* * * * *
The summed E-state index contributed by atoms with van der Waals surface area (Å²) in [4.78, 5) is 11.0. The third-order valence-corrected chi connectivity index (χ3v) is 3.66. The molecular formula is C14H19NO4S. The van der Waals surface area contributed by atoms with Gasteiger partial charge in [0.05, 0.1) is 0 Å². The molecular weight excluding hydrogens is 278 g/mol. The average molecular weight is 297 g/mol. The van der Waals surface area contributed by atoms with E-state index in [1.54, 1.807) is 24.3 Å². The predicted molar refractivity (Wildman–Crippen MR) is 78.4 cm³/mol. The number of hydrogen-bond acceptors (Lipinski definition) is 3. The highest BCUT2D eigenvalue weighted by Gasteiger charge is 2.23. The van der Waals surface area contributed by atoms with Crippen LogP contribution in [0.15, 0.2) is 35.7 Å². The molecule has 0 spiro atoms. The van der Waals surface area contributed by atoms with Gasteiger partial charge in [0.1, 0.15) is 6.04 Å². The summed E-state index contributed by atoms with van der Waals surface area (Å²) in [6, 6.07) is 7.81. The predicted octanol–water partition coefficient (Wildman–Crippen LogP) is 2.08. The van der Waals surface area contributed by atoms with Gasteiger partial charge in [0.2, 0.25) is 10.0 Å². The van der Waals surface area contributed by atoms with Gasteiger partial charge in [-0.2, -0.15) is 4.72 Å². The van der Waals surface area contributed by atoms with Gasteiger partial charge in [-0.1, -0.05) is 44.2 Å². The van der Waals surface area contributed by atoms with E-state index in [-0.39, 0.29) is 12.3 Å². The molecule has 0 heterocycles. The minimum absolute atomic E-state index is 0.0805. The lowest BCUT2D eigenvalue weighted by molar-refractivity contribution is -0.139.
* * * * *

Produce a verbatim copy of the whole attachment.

The summed E-state index contributed by atoms with van der Waals surface area (Å²) in [4.78, 5) is 11.0. The third-order valence-corrected chi connectivity index (χ3v) is 3.66. The molecular formula is C14H19NO4S. The van der Waals surface area contributed by atoms with Gasteiger partial charge in [0.05, 0.1) is 0 Å². The molecular weight excluding hydrogens is 278 g/mol. The average molecular weight is 297 g/mol. The van der Waals surface area contributed by atoms with E-state index in [1.54, 1.807) is 24.3 Å². The predicted molar refractivity (Wildman–Crippen MR) is 78.4 cm³/mol. The number of hydrogen-bond acceptors (Lipinski definition) is 3. The highest BCUT2D eigenvalue weighted by Gasteiger charge is 2.23. The van der Waals surface area contributed by atoms with Crippen LogP contribution in [0.15, 0.2) is 35.7 Å². The molecule has 0 spiro atoms. The van der Waals surface area contributed by atoms with Gasteiger partial charge in [0.1, 0.15) is 6.04 Å². The summed E-state index contributed by atoms with van der Waals surface area (Å²) in [6, 6.07) is 7.81. The predicted octanol–water partition coefficient (Wildman–Crippen LogP) is 2.08. The van der Waals surface area contributed by atoms with Gasteiger partial charge in [0.2, 0.25) is 10.0 Å². The van der Waals surface area contributed by atoms with Gasteiger partial charge in [-0.2, -0.15) is 4.72 Å². The van der Waals surface area contributed by atoms with Gasteiger partial charge in [-0.1, -0.05) is 44.2 Å². The van der Waals surface area contributed by atoms with E-state index in [-0.39, 0.29) is 12.3 Å². The molecule has 0 heterocycles. The minimum absolute atomic E-state index is 0.0805. The lowest BCUT2D eigenvalue weighted by molar-refractivity contribution is -0.139.